Anyways. I don’t think that a language can exist without verbs. I just don’t believe that it’s truly language. By eliminating verbs you eliminate adverbs and often times the need for articles. You can only describe nouns in a language without verbs. I think that a language without verbs would, often times, defeat the purpose of having language. Some evolutionists believe that one reason language came about is because it gives the ability to both plan ahead and recall the past. This is largely done through verb conjugation.

By the way, verbs being a necessity in language passes all three of the truth tests for me. I don’t know if that’s just me though.

Merry_Dip_Salad_Bunny said...

me no verbs. me caveman. you verbs? only nouns. me only nouns.

Well we could use different conjugations of verbs without their infinitives or certain forms that label them verbs; we could use adverbs if that would work?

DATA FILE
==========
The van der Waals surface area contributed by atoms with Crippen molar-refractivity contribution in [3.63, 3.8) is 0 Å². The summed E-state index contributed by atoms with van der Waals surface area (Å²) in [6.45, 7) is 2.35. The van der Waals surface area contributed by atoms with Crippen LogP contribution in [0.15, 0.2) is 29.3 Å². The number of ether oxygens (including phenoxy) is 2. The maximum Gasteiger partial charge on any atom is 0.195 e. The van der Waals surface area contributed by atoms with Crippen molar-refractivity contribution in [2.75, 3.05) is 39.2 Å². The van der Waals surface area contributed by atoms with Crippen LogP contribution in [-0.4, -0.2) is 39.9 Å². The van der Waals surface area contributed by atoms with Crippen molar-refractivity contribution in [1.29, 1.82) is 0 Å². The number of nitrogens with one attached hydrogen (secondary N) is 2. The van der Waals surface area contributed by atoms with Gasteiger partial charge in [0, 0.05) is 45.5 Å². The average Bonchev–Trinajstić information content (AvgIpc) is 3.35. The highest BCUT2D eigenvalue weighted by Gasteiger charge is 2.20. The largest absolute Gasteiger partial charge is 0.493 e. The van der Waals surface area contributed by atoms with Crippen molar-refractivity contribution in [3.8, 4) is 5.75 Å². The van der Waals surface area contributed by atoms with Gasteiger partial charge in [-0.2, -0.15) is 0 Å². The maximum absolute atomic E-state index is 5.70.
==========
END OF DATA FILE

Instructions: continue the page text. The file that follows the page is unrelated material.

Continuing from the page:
Big E said...

No! You can't just go about by weaseling the definition of "Verb" to your desire. The world has come up with a definition for langauge, and a definition of verb, and the first cannot exist without the latter. Pictures are not a Langauge. Not all communication involves language. Communication without generative grammar does not use a language. Communication can exist without verbs, a language can't. ASL is a language, scherades is not. Chinese caligraphy is a language, pictures are not. Language is what we use to function. Cranium is a mildy amusing board game.
-Evan

Big E said...

Also, adverbs are anything that modify verbs or adjectives, so technicaly speaking you would have adverbs, just not ones that modify verbs.
-Evan

Vvyynn said...